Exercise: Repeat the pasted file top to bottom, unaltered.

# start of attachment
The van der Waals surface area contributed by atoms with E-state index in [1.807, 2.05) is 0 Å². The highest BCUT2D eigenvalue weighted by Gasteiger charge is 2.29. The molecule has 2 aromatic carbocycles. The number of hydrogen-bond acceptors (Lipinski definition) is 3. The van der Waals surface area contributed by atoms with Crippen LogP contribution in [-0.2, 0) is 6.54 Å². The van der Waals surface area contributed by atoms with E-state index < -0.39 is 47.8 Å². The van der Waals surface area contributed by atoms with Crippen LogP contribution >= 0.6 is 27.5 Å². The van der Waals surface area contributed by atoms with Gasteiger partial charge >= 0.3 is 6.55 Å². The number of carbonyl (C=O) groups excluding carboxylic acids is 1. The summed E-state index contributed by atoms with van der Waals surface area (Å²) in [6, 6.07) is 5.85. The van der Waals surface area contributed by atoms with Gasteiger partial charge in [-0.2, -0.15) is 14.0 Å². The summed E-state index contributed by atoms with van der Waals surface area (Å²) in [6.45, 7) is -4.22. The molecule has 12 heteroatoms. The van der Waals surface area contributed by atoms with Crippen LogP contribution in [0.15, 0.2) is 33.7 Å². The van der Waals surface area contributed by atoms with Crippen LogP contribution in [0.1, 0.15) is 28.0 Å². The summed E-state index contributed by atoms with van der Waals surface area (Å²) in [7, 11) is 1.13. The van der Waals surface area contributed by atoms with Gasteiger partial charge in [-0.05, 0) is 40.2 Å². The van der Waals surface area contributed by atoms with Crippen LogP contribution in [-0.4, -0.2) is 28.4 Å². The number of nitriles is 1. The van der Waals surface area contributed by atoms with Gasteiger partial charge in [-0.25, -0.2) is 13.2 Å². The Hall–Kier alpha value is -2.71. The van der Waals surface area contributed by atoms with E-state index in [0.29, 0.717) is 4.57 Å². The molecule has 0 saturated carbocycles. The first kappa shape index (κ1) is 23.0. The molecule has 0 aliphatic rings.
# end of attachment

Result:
The van der Waals surface area contributed by atoms with E-state index in [1.807, 2.05) is 0 Å². The highest BCUT2D eigenvalue weighted by Gasteiger charge is 2.29. The molecule has 2 aromatic carbocycles. The number of hydrogen-bond acceptors (Lipinski definition) is 3. The van der Waals surface area contributed by atoms with Crippen LogP contribution in [-0.2, 0) is 6.54 Å². The van der Waals surface area contributed by atoms with E-state index < -0.39 is 47.8 Å². The van der Waals surface area contributed by atoms with Crippen LogP contribution >= 0.6 is 27.5 Å². The van der Waals surface area contributed by atoms with Gasteiger partial charge >= 0.3 is 6.55 Å². The number of carbonyl (C=O) groups excluding carboxylic acids is 1. The summed E-state index contributed by atoms with van der Waals surface area (Å²) in [6, 6.07) is 5.85. The van der Waals surface area contributed by atoms with Gasteiger partial charge in [-0.2, -0.15) is 14.0 Å². The summed E-state index contributed by atoms with van der Waals surface area (Å²) in [6.45, 7) is -4.22. The molecule has 12 heteroatoms. The van der Waals surface area contributed by atoms with Crippen LogP contribution in [0.15, 0.2) is 33.7 Å². The van der Waals surface area contributed by atoms with Crippen LogP contribution in [0.1, 0.15) is 28.0 Å². The summed E-state index contributed by atoms with van der Waals surface area (Å²) in [7, 11) is 1.13. The van der Waals surface area contributed by atoms with Gasteiger partial charge in [-0.05, 0) is 40.2 Å². The van der Waals surface area contributed by atoms with Crippen LogP contribution in [-0.4, -0.2) is 28.4 Å². The number of nitriles is 1. The van der Waals surface area contributed by atoms with Gasteiger partial charge in [-0.25, -0.2) is 13.2 Å². The Hall–Kier alpha value is -2.71. The van der Waals surface area contributed by atoms with E-state index in [0.29, 0.717) is 4.57 Å². The molecule has 0 saturated carbocycles. The first kappa shape index (κ1) is 23.0. The molecule has 0 aliphatic rings.